Boyle is the maiden name of one of our paternal great-grandmothers, Johanna Boyle (1866-1954) who married William Ramsdale in 1891. The sequence of surnames in the three generations between us goes Boyle-Ramsdale-Dwyer-Dwyer.

As with many Irish names there is both a native Irish and an English origin for the Boyles. The English Boyles came to Ireland in the 16th century and became the Earls of Cork, making it unlikely that this was the family of our Boyles.

The native Irish Boyle, with variants including Boyall and O’Boyle, derives from an Irish chieftain named Baoighill, possibly a nickname meaning “rash pledge” (baoth geall).1 The Boyles were a strong clan in County Donegal:

The sept’s territory covered from Donegal Town right around to Kilmacreannan along the west coast.  In the thirteenth century, they gradually became isolated when the territory split into Tir Ainmireach (about Ardara) at one corner and the Three Tuatha at the opposite end (about Falcarragh and Kilmacrennan) with the O'Donnell sept, their lords, filling in the area between.  The O'Donnell's squeezed them even further in the fourteenth century when they were introducing their gallowglass supporters, the McSweeneys.  While never being dislodged fully anywhere, the O'Boyles set up their sub-chieftainship in Tir Ainmireach.  This area they called Boylagh or `O'Boyles Country'. Even though the site was located in McSweeney territory at this stage, the O'Boyles nevertheless retained their traditional chieftain's inauguration place at Dunkineely.  They also held on to a small castle near Donegal Town.  Their principal seat was at Loughros near Ardara.

During the sixteenth century the O'Boyles were involved in a great contention for their sept's chieftainship. The numbers of descendants of Turlogh O'Boyle who were killed over a few generations was dreadful. It was only with the coming of the great Ulster Plantation that it came to an end. The O'Boyles were then forced to scatter.2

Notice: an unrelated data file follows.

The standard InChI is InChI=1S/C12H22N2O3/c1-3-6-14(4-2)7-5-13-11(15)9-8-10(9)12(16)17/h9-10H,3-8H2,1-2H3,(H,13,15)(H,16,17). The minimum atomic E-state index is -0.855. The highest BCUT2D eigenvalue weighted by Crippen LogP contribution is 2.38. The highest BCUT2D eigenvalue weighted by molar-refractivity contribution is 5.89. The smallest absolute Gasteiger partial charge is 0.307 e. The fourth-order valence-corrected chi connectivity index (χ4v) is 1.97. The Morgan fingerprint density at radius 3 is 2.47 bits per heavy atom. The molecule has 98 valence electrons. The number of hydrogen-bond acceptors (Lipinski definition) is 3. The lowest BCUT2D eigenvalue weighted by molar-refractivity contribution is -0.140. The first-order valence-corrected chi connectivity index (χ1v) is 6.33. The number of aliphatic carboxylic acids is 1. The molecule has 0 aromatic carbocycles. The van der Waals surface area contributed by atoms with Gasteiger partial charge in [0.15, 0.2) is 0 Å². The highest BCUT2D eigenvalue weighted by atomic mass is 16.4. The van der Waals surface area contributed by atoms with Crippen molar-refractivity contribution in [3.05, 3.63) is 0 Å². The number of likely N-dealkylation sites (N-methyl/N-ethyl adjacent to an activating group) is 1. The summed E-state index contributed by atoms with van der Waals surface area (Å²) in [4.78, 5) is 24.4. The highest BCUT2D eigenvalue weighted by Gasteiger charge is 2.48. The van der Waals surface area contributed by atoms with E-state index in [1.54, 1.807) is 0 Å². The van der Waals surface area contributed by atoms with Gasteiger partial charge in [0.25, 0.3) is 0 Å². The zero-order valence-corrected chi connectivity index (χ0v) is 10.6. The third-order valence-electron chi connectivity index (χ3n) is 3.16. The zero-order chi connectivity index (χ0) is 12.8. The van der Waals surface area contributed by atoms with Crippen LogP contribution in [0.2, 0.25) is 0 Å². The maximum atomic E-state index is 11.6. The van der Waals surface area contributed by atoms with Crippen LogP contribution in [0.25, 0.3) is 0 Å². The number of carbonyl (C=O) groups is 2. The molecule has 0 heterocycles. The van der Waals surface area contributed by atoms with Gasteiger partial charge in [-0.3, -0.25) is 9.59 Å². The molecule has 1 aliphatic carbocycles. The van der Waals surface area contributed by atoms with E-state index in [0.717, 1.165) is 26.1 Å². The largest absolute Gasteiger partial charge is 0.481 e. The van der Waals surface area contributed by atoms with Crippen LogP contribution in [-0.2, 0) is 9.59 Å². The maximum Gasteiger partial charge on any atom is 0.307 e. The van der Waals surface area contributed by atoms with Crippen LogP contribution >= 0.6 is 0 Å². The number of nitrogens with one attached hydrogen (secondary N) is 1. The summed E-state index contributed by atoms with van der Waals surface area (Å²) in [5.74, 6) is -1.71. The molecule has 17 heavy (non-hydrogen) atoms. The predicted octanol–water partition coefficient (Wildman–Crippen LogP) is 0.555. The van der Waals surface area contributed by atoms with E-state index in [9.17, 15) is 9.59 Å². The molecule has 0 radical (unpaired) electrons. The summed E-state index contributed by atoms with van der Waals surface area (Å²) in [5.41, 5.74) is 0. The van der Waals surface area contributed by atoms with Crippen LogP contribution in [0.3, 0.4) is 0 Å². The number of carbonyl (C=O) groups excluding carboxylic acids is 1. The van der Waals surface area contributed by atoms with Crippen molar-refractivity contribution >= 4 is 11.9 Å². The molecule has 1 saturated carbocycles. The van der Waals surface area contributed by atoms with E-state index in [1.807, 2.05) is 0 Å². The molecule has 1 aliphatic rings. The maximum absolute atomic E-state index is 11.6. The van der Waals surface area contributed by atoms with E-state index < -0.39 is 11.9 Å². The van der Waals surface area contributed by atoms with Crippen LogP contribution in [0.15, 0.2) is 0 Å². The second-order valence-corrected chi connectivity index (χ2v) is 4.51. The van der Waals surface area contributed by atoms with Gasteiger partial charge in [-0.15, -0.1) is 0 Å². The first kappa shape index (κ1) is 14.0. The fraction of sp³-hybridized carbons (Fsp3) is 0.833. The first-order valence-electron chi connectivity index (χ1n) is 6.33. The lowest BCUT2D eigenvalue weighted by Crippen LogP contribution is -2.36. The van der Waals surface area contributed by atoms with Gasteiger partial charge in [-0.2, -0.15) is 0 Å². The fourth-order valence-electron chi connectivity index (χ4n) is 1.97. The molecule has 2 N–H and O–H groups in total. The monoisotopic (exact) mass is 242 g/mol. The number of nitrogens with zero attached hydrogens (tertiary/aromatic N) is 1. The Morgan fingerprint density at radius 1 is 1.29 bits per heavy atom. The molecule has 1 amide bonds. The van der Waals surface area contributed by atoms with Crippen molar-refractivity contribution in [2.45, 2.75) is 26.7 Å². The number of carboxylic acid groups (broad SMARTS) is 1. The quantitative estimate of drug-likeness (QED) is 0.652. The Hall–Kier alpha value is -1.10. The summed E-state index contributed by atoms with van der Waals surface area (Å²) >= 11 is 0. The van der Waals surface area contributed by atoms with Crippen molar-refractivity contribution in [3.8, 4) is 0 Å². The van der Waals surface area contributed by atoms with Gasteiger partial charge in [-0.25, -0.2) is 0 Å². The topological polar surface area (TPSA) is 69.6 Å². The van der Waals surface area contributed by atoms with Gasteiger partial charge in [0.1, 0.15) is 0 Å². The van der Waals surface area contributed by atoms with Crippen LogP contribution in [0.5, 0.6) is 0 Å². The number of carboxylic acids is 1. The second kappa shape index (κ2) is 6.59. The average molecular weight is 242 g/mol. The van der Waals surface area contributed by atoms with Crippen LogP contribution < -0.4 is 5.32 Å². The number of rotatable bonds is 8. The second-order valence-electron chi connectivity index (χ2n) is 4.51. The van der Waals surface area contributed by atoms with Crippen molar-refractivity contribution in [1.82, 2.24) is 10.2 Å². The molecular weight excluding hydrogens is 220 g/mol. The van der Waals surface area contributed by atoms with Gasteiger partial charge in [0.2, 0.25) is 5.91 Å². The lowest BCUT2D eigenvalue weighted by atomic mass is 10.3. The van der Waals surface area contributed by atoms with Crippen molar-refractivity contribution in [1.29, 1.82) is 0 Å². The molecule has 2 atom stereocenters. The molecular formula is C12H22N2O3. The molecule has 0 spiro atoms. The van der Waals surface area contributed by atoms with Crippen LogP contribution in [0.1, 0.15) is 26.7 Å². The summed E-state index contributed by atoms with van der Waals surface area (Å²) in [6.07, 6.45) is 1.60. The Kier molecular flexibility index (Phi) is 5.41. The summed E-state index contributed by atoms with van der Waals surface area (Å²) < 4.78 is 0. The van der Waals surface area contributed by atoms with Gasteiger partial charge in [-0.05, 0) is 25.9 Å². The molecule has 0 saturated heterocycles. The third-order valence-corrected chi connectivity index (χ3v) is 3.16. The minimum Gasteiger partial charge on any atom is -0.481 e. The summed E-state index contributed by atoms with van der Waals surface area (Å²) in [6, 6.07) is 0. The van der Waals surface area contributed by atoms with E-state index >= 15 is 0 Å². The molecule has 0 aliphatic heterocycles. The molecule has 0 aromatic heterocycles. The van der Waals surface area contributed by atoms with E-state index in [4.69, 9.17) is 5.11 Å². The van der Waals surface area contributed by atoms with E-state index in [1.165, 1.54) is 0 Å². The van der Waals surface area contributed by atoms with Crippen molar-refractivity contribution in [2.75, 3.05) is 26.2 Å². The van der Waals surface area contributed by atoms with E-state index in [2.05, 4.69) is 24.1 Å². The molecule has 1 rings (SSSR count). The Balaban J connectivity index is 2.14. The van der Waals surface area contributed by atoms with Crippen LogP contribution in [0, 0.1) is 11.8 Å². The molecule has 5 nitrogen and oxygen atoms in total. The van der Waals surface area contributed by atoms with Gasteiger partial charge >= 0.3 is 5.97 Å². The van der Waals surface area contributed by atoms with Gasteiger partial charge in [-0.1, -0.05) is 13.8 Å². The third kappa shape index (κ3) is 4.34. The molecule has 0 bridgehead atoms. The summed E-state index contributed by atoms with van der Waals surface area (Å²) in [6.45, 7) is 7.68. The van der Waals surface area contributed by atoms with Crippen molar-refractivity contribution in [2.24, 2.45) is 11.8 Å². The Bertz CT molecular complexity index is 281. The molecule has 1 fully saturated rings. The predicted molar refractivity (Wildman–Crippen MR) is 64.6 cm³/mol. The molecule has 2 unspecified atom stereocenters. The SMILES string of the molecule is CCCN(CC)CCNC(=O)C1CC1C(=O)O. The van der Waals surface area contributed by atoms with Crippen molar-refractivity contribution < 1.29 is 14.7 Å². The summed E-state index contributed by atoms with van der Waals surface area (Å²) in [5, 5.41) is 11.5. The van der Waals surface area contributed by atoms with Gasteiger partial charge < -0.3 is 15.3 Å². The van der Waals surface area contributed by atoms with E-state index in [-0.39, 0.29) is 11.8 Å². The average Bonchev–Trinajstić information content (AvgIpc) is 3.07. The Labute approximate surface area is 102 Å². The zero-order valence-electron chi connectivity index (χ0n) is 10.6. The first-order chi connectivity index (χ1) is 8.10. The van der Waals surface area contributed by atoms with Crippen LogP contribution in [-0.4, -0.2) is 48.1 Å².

The only geographic locator we have for our Boyles is John Boyle’s death record and Ethel Ramsdale’s notes, which says he was born in  Thurles in County Tipperary. Samuel Lewis described Thurles in his A Topographical Dictionary of Ireland (1837):

…a market and post-town, and a parish, in the barony of ELIOGARTY, county of TIPPERARY, and province of MUNSTER, 24 ¾ miles (N.) from Clonmel, and 75 (S. W.) from Dublin, on the road from Tipperary to Templemore; containing 10,031 inhabitants, of which number, 7084 are in the town. This place, originally called Durlas-O'Fogarty, is of great antiquity, and in the 10th century was the scene of a memorable battle between the Danes and the native Irish, in which the former suffered a signal defeat…

The town is pleasantly situated on the banks of the river Suir, by which it is divided into two nearly equal parts, connected with each other by a low bridge; and consists of one spacious street, from each extremity of which smaller streets diverge in various directions. In 1831 it contained 1210 houses, most of which are neatly built and several are of handsome appearance: there are infantry barracks on a small scale. The environs in every direction are pleasant, and are enlivened by richly varied scenery: the surrounding country is extremely fertile, and the town is the commercial centre of a populous and highly cultivated district, and is rapidly increasing in wealth and importance. A considerable trade is carried on in corn, which is sent by land carriage to Clonmel; it has also an excellent retail trade, and contains a large brewery and a tannery.

The market days are Tuesday and Saturday; and fairs are held on the first Tuesday in every month, on Easter-Monday, and on the 21st of Aug. and Dec. The market-house is a neat building in the western part of the main street. A chief constabulary police force is stationed in the town; general sessions for the county are held twice in the year, and petty sessions every Saturday. The sessions-house is a neat modern building; and near it is a well-arranged bridewell, containing 22 cells, 4 day-rooms, and two airing-yards.

The parish comprises 7290 statute acres, of which 5670 are arable, 810 pasture, and 810 bog and waste: the land in cultivation is of very good quality, producing abundant crops, and the system of agriculture is improved. An abundant supply of fuel is obtained from the bogs, and from the Slievardagh coal mines, which are about eight miles distant...3



1 ; ;;;

2 (source cited on this website could not be accessed and the information is therefore unverified).



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